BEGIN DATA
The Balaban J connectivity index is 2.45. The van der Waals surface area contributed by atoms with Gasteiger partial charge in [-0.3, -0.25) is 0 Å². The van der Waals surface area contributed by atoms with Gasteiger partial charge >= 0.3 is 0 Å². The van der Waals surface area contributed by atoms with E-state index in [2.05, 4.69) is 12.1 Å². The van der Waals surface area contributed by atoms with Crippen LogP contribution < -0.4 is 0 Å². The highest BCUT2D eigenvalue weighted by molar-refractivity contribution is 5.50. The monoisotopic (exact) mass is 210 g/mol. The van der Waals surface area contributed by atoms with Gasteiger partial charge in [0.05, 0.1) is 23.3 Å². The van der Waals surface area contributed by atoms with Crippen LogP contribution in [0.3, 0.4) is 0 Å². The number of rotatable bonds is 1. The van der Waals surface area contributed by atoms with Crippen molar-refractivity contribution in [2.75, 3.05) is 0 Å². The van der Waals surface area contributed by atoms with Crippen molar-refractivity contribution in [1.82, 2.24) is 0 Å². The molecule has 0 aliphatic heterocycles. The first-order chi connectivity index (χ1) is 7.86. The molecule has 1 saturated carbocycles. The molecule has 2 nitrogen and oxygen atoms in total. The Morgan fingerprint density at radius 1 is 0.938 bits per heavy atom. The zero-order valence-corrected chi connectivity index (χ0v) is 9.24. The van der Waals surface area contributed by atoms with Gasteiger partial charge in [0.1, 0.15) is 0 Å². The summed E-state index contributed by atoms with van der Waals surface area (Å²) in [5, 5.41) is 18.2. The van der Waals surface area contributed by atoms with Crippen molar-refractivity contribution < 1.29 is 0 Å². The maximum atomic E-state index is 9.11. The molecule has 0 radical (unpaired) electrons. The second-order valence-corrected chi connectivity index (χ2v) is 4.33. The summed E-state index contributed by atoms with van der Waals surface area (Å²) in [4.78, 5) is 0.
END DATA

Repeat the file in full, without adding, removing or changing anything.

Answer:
The Balaban J connectivity index is 2.45. The van der Waals surface area contributed by atoms with Gasteiger partial charge in [-0.3, -0.25) is 0 Å². The van der Waals surface area contributed by atoms with Gasteiger partial charge >= 0.3 is 0 Å². The van der Waals surface area contributed by atoms with E-state index in [2.05, 4.69) is 12.1 Å². The van der Waals surface area contributed by atoms with Crippen LogP contribution < -0.4 is 0 Å². The highest BCUT2D eigenvalue weighted by molar-refractivity contribution is 5.50. The monoisotopic (exact) mass is 210 g/mol. The van der Waals surface area contributed by atoms with Gasteiger partial charge in [0.05, 0.1) is 23.3 Å². The van der Waals surface area contributed by atoms with Crippen LogP contribution in [0.3, 0.4) is 0 Å². The number of rotatable bonds is 1. The van der Waals surface area contributed by atoms with Crippen molar-refractivity contribution in [2.75, 3.05) is 0 Å². The van der Waals surface area contributed by atoms with Crippen molar-refractivity contribution in [1.82, 2.24) is 0 Å². The molecule has 0 aliphatic heterocycles. The first-order chi connectivity index (χ1) is 7.86. The molecule has 1 saturated carbocycles. The molecule has 2 nitrogen and oxygen atoms in total. The Morgan fingerprint density at radius 1 is 0.938 bits per heavy atom. The zero-order valence-corrected chi connectivity index (χ0v) is 9.24. The van der Waals surface area contributed by atoms with Gasteiger partial charge in [0.1, 0.15) is 0 Å². The summed E-state index contributed by atoms with van der Waals surface area (Å²) in [5, 5.41) is 18.2. The van der Waals surface area contributed by atoms with Crippen molar-refractivity contribution < 1.29 is 0 Å². The maximum atomic E-state index is 9.11. The molecule has 0 radical (unpaired) electrons. The second-order valence-corrected chi connectivity index (χ2v) is 4.33. The summed E-state index contributed by atoms with van der Waals surface area (Å²) in [4.78, 5) is 0.